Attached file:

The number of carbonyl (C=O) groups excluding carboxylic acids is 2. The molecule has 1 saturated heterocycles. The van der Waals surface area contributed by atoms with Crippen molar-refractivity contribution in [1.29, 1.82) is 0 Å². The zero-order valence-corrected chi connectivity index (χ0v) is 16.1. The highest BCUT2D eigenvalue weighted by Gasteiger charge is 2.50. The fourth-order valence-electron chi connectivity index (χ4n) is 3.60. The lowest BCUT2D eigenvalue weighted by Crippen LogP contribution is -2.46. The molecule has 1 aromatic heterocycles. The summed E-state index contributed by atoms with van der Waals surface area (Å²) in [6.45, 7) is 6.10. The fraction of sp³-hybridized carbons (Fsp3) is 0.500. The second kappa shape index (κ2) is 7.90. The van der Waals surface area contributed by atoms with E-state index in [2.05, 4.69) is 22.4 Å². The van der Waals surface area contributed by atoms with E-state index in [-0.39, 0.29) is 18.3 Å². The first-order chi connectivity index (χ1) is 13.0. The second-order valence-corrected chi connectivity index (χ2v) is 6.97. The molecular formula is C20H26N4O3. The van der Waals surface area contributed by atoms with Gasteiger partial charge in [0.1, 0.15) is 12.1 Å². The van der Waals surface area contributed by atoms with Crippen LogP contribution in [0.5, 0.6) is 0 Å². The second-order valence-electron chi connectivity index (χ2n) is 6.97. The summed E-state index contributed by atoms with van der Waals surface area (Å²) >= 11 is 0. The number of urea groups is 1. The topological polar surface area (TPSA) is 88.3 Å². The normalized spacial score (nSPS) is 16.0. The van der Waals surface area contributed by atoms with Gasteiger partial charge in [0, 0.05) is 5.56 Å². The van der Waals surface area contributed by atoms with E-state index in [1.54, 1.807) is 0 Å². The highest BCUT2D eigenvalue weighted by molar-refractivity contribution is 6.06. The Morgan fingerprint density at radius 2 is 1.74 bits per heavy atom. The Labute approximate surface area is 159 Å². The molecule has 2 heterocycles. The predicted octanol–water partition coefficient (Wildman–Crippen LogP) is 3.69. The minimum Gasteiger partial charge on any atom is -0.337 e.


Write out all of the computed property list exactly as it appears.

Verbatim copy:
The number of carbonyl (C=O) groups excluding carboxylic acids is 2. The molecule has 1 saturated heterocycles. The van der Waals surface area contributed by atoms with Crippen molar-refractivity contribution in [1.29, 1.82) is 0 Å². The zero-order valence-corrected chi connectivity index (χ0v) is 16.1. The highest BCUT2D eigenvalue weighted by Gasteiger charge is 2.50. The fourth-order valence-electron chi connectivity index (χ4n) is 3.60. The lowest BCUT2D eigenvalue weighted by Crippen LogP contribution is -2.46. The molecule has 1 aromatic heterocycles. The summed E-state index contributed by atoms with van der Waals surface area (Å²) in [6.45, 7) is 6.10. The fraction of sp³-hybridized carbons (Fsp3) is 0.500. The second kappa shape index (κ2) is 7.90. The van der Waals surface area contributed by atoms with E-state index in [2.05, 4.69) is 22.4 Å². The van der Waals surface area contributed by atoms with E-state index in [-0.39, 0.29) is 18.3 Å². The first-order chi connectivity index (χ1) is 13.0. The second-order valence-corrected chi connectivity index (χ2v) is 6.97. The molecular formula is C20H26N4O3. The van der Waals surface area contributed by atoms with Gasteiger partial charge in [0.1, 0.15) is 12.1 Å². The van der Waals surface area contributed by atoms with Crippen LogP contribution in [0.5, 0.6) is 0 Å². The second-order valence-electron chi connectivity index (χ2n) is 6.97. The summed E-state index contributed by atoms with van der Waals surface area (Å²) >= 11 is 0. The number of urea groups is 1. The topological polar surface area (TPSA) is 88.3 Å². The normalized spacial score (nSPS) is 16.0. The van der Waals surface area contributed by atoms with Gasteiger partial charge in [0, 0.05) is 5.56 Å². The van der Waals surface area contributed by atoms with E-state index in [1.54, 1.807) is 0 Å². The highest BCUT2D eigenvalue weighted by molar-refractivity contribution is 6.06. The Morgan fingerprint density at radius 2 is 1.74 bits per heavy atom. The Labute approximate surface area is 159 Å². The molecule has 2 heterocycles. The predicted octanol–water partition coefficient (Wildman–Crippen LogP) is 3.69. The minimum Gasteiger partial charge on any atom is -0.337 e.